In fact, we know that if we ensure sexual/reproductive health rights and empower women, they bring valuable perspectives and our projects are often more successful. 

Interviewer: In your opinion, what needs to be done to empower women and give them the capacity to mitigate/adapt to climate change? 

Mette: For sure, there needs to be a fundamental work in communicating and working with girls and women on issues concerning their rights. What I mean by that is we need to explain their rights and help them exercise their rights. However, it needs to be done in collaboration with men because otherwise, it’s not going to work. Moreover, we also need to work with local organizations and governments in ensuring the rights of girls and women. 

Interviewer: You previously worked as an organizational management consultant. What do NGOs need to consider at their organizational level to be successful in their mission?

Mette: That’s a big question. The first thing I would recommend is to be very clear on what your core task is. It might sound very banal, but many organizations are actually not very aware of their main task. You must clearly define what you do, what you want to refine and be very good at and what you as an organization need to keep your eye on when you are in doubt. In short, defining and working with your core task is something I would recommend.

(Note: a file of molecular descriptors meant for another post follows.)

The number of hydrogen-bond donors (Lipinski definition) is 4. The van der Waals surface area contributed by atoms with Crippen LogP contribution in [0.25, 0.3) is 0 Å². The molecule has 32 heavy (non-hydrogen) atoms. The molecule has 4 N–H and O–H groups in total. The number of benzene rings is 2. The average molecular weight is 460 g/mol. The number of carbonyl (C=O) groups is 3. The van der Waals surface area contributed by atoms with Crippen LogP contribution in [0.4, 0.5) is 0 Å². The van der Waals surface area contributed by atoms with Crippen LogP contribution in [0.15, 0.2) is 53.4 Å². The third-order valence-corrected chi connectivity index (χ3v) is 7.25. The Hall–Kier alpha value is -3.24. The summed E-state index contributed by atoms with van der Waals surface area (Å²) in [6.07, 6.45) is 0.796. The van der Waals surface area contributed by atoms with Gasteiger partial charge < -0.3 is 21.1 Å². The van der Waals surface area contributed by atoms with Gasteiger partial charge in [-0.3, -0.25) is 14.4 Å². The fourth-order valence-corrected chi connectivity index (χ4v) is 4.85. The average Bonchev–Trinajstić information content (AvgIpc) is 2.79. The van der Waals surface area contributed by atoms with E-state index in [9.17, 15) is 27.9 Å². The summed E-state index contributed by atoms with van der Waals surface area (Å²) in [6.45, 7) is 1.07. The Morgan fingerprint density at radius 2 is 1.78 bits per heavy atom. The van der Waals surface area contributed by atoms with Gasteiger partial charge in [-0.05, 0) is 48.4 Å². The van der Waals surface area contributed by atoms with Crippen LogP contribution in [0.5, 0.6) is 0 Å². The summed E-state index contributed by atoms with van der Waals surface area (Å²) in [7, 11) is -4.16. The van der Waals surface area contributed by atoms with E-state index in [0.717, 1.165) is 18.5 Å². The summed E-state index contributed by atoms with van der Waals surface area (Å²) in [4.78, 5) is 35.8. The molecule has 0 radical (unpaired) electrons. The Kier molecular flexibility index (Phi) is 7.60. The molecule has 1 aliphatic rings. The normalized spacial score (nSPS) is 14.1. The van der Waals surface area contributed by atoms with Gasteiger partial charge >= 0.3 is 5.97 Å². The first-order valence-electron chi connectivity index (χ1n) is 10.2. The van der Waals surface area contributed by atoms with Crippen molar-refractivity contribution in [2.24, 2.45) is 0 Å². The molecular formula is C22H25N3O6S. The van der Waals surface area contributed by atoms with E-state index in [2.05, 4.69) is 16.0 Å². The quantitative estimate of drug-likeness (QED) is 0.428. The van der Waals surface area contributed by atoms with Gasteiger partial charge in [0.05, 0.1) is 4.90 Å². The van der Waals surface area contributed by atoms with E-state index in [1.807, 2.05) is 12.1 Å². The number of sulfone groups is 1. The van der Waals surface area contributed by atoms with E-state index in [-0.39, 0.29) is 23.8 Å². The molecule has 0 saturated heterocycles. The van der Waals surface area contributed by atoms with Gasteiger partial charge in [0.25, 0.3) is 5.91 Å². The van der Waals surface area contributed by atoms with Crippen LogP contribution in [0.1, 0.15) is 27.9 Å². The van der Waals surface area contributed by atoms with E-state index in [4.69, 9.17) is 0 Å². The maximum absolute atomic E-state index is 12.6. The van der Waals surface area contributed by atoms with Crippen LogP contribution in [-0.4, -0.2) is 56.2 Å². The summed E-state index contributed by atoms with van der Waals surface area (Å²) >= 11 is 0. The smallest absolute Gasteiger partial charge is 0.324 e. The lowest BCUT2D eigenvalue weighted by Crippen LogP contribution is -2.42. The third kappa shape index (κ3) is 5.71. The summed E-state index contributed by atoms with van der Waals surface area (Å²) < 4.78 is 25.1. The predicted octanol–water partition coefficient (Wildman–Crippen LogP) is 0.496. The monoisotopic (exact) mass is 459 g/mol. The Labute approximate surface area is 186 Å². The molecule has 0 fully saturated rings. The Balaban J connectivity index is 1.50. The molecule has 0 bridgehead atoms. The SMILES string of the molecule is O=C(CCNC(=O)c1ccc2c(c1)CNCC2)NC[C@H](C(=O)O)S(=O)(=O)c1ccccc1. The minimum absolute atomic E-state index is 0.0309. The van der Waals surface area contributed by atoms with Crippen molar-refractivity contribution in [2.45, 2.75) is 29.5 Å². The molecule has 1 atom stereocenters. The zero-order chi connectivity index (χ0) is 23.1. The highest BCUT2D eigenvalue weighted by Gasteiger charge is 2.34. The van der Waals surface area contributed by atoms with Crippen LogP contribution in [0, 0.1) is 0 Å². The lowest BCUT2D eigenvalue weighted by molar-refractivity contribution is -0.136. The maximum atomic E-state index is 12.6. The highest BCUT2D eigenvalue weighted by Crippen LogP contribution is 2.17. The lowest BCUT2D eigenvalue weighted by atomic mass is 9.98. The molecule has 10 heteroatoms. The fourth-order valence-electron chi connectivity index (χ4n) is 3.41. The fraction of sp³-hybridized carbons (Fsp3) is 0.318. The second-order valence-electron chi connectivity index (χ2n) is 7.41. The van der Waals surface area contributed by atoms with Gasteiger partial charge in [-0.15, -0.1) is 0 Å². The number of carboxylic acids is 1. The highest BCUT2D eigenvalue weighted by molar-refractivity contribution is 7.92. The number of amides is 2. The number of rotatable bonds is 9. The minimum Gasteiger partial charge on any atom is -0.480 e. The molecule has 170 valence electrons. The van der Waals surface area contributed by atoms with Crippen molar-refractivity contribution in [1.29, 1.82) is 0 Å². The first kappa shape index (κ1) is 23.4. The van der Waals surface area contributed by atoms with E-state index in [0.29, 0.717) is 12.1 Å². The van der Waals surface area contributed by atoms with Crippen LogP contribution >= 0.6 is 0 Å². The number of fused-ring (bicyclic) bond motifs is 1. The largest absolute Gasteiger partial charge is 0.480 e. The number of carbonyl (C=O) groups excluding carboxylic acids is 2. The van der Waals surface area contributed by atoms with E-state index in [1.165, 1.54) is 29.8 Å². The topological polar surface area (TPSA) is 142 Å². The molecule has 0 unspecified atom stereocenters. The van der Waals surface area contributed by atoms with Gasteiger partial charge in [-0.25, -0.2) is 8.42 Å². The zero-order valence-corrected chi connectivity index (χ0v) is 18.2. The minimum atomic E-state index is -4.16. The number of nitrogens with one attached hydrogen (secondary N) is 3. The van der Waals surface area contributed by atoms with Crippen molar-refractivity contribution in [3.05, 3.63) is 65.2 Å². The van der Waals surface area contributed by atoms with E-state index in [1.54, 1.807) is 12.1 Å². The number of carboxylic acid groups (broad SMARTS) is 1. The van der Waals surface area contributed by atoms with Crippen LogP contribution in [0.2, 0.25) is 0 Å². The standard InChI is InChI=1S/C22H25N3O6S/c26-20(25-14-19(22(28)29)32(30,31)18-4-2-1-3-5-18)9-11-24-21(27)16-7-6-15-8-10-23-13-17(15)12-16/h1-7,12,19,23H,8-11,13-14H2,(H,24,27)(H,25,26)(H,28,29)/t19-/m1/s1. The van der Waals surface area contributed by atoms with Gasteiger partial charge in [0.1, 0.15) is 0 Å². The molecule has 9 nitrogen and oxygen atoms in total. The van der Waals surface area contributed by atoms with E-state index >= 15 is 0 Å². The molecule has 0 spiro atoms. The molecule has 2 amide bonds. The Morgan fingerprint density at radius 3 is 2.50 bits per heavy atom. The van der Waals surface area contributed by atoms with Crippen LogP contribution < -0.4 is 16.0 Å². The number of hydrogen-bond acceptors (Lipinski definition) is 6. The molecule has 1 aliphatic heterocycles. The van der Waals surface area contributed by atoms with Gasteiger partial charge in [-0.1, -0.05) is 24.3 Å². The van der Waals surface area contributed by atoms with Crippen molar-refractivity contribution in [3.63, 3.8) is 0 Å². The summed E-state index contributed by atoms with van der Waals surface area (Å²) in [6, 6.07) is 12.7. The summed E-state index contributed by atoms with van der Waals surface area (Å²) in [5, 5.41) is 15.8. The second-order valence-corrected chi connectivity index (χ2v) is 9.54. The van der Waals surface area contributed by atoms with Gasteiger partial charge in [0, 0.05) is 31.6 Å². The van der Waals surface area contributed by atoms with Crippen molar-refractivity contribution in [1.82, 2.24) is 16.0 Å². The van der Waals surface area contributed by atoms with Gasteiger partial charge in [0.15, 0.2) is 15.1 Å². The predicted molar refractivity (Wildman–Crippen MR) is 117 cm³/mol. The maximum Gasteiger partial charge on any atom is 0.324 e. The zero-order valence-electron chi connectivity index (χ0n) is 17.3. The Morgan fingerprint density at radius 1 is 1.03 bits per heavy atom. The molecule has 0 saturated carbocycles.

Interviewer: Do you see any common mistakes among NGOs?

Mette: I think there’s a need for NGOs to be able to take that middle position. For instance, we work with the purpose of protecting nature and species, but we are also willing to enter into pragmatic dialogue with companies and we want to engage with them. So, I think that’s for me at least a common obstacle for actually getting the scale that we need to solve the biodiversity crisis and climate change.

Interviewer: What can individuals and companies do to contribute to the projects and mission of WWF Denmark?

Mette: We don’t have membership, but we are happy to have supporters. As an individual, you are encouraged to support WWF through donations. Last year, there was a big drought in Kenya and we had a big donation campaign in order to rescue animals such as elephants and giraffes. You can support our work as an individual citizen by following our website and discovering different opportunities for you to support. In terms of companies, they can support WWF in different ways, support with a donation, or enter into partnership with us. They are both equally important for our organization. 

Interviewer: I saw that WWF Denmark promotes Green Child Savings. Could you elaborate on that? How many banks actually use child savings in climate-friendly investments?